By: Christina Updegraff
Student Writer for The Journal of Gender, Race & Justice, Volume 18
In Bryce v. Episcopal Church, for example, Bryce was a youth minister at Saint Aiden’s Episcopal Church, whom entered into a commitment ceremony with her partner, an ordained minister from a different organization that was not affiliated with Saint Aiden’s. Episcopal doctrine, which is renewed every ten years at the Lambeth Resolution Conference in England, “cannot advise the legitimizing or blessing of same-sex unions, nor the ordination of those involved in such unions.” Therefore, the church administration discharged Bryce, and she and her partner brought a sexual discrimination suit against the church. The district court dismissed Bryce’s action based on the church autonomy doctrine, holding that: “the courts have ‘essentially no role in determining ecclesiastical questions, or religious doctrine and practice’;” the United States Court of Appeals for the tenth circuit affirmed.
Calling it a First Amendment “protection,” Courts refuse to delve into church matters of “discipline, faith, internal organization, or ecclesiastical rule, custom, or law.” Furthermore, this discriminatory practice is also codified into state laws. Iowa’s antidiscrimination statute, for example, does not apply to: “Any bona fide religious institution with respect to any qualifications the institution may impose based on religion, sexual orientation, or gender identity when such qualifications are related to a bona fide religious purpose.” In essence, the First Amendment grants conditional freedom of religion—not even equal protection of the law can provide a solution.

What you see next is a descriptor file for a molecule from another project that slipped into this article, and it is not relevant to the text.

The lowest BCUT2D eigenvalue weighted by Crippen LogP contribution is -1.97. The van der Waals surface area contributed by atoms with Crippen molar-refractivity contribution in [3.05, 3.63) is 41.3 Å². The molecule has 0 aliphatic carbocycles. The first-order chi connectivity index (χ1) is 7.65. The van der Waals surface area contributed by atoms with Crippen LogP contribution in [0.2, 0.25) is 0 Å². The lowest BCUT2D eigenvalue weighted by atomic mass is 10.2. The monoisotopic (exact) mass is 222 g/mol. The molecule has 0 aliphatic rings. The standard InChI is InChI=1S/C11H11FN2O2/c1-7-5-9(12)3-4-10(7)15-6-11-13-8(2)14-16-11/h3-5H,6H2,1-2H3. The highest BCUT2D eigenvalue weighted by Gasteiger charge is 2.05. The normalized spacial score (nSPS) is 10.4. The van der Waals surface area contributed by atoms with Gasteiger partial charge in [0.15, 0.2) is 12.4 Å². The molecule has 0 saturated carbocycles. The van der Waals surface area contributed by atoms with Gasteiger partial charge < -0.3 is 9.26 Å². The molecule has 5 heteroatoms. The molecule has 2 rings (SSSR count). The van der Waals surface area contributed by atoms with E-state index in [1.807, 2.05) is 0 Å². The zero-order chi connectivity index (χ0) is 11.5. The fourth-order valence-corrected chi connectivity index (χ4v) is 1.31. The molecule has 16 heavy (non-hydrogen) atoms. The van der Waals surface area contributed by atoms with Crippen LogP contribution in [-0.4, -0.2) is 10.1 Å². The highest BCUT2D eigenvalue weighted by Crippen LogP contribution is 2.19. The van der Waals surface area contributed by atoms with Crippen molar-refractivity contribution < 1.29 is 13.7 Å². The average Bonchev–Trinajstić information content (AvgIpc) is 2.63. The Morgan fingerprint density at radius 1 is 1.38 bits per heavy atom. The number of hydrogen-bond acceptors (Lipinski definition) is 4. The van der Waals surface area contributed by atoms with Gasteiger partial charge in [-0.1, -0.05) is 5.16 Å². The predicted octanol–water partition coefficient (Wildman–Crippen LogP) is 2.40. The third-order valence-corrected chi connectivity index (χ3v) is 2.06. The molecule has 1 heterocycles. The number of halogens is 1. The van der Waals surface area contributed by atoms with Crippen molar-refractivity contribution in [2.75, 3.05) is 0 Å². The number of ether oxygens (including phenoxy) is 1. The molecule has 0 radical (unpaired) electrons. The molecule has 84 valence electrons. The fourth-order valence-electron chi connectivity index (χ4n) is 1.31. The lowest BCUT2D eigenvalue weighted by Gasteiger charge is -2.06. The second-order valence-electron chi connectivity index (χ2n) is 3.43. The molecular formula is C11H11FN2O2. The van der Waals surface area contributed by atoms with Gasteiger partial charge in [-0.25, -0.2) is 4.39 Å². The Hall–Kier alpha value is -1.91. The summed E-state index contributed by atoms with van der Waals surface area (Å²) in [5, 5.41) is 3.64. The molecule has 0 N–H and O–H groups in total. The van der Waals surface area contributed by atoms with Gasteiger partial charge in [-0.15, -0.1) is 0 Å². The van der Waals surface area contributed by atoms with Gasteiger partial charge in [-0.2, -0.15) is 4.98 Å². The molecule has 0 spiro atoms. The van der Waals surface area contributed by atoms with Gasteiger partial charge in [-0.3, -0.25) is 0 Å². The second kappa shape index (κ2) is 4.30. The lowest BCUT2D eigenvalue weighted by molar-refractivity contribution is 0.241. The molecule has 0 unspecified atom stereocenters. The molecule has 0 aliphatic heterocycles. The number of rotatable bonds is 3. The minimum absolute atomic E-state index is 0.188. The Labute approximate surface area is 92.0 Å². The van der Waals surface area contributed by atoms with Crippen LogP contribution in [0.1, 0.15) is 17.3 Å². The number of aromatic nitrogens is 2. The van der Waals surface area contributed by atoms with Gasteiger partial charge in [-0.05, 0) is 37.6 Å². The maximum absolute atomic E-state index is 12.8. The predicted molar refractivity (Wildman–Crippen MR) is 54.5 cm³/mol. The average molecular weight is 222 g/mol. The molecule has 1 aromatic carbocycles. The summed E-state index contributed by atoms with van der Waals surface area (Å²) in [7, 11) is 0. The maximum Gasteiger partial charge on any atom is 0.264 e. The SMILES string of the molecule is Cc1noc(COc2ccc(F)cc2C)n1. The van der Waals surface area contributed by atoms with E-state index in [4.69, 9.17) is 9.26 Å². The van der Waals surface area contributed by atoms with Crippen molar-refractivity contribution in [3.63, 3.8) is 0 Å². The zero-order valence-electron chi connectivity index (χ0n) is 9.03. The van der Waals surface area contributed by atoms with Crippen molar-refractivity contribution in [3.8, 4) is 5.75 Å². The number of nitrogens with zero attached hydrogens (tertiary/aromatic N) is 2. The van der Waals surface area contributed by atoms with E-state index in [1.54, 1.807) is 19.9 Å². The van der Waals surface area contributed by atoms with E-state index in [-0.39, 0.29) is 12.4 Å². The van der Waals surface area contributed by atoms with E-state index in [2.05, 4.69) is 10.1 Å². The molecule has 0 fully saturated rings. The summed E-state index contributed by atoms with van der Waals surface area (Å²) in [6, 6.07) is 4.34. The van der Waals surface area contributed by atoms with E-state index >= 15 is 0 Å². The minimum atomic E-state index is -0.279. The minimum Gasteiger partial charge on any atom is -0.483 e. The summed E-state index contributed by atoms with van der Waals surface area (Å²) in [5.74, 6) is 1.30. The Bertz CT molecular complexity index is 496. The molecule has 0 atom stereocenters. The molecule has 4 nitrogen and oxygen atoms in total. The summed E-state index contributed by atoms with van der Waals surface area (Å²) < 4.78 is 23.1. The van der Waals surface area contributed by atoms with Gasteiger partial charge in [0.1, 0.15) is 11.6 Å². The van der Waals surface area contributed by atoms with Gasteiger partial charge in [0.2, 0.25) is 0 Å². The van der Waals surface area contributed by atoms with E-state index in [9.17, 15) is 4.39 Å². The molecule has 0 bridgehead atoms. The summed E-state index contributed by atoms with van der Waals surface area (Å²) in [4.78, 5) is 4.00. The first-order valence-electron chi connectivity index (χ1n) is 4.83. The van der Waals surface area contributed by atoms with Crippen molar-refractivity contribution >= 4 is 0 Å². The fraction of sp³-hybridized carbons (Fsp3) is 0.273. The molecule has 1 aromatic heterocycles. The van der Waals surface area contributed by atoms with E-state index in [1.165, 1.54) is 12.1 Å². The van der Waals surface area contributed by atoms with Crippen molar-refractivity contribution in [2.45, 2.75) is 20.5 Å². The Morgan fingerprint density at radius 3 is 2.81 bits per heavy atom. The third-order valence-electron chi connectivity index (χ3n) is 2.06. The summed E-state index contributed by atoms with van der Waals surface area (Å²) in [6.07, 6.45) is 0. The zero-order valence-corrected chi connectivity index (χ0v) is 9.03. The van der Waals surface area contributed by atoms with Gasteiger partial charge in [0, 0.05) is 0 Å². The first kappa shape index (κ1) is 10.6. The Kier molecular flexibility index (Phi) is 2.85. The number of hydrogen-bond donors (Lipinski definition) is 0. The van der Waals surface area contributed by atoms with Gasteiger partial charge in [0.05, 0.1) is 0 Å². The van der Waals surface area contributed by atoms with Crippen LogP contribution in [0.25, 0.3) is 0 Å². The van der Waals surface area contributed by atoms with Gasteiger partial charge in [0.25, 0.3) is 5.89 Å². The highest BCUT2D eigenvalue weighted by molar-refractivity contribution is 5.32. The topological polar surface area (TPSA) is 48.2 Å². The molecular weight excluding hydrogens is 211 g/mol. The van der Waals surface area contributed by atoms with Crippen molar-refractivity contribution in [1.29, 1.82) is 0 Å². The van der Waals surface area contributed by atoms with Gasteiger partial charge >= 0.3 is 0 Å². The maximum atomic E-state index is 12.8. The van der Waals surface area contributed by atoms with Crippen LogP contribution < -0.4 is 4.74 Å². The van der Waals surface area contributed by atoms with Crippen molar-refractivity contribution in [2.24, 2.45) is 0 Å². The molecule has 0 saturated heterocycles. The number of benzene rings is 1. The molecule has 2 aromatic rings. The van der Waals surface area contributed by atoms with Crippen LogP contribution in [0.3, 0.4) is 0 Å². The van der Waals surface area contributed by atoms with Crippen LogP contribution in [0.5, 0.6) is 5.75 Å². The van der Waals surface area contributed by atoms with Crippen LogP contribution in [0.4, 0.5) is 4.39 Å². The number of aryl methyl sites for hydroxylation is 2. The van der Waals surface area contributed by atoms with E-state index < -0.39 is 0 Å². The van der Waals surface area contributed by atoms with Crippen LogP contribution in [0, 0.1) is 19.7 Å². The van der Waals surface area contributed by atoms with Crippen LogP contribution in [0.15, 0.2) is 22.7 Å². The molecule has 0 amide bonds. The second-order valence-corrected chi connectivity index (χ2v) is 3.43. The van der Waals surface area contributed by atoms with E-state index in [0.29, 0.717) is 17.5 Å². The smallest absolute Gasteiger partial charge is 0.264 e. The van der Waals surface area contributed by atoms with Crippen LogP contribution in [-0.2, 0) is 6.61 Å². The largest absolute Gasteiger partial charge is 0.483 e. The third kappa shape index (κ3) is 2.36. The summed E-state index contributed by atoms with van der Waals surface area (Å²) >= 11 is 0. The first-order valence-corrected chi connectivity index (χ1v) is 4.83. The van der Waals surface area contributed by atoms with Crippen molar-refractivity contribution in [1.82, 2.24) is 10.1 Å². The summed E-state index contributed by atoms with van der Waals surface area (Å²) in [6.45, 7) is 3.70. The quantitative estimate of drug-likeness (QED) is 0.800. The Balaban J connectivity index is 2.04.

However, a recent article in Time Magazine provides insight into the reconfiguration of church doctrine (Jan. 26, 2015 issue). Over the past six months, Eastlake Community Church in Seattle modernized their traditional oppositional attitude towards homosexuality, and is now one of the first “LGBT-affirming evangelical churches” in the United States. Although the National Association of Evangelicals—as well as the Baptist, Catholic, Methodist, and LDS churches—do not support same-sex marriage, the Evangelical Lutheran Church, the Episcopal Church, the Presbyterian Church, and the United Church of Christ do. And the trend is increasingly LGBT-friendly: The Public Religion Research Institute reports support for same-sex marriage has grown among even the oldest traditional evangelicals from one in twenty in 2003, to one in five in 2014.
Eastlake Community Church must be commended for their reformation as an LGBT-affirming congregation. Pastor Ryan Meeks, who leads each service with the line, “Gay or straight here, there’s no hate here,” believes the message of Christ is best served through community and inclusivity. The movement has cost them 22% of their income and approximately eight-hundred attendees over the past eighteen months, which Meeks expects to climb, but refuses to put a price on the integrity of his church and Christian beliefs.
There is a growing acceptance of same-sex marriage, and homosexuality in general, across the entire United States, as seen in numerous recent court decisions. Eliminating discrimination by the state is perhaps a much easier task than doing the same for private interests, and much easier still than combating constitutionally-protected discrimination conducted as part of the free exercise of religion. There are some, however, such as Pastor Ryan Meeks, who are working to increase religious acceptance of homosexuality, and he and those like him are deserving of our praise.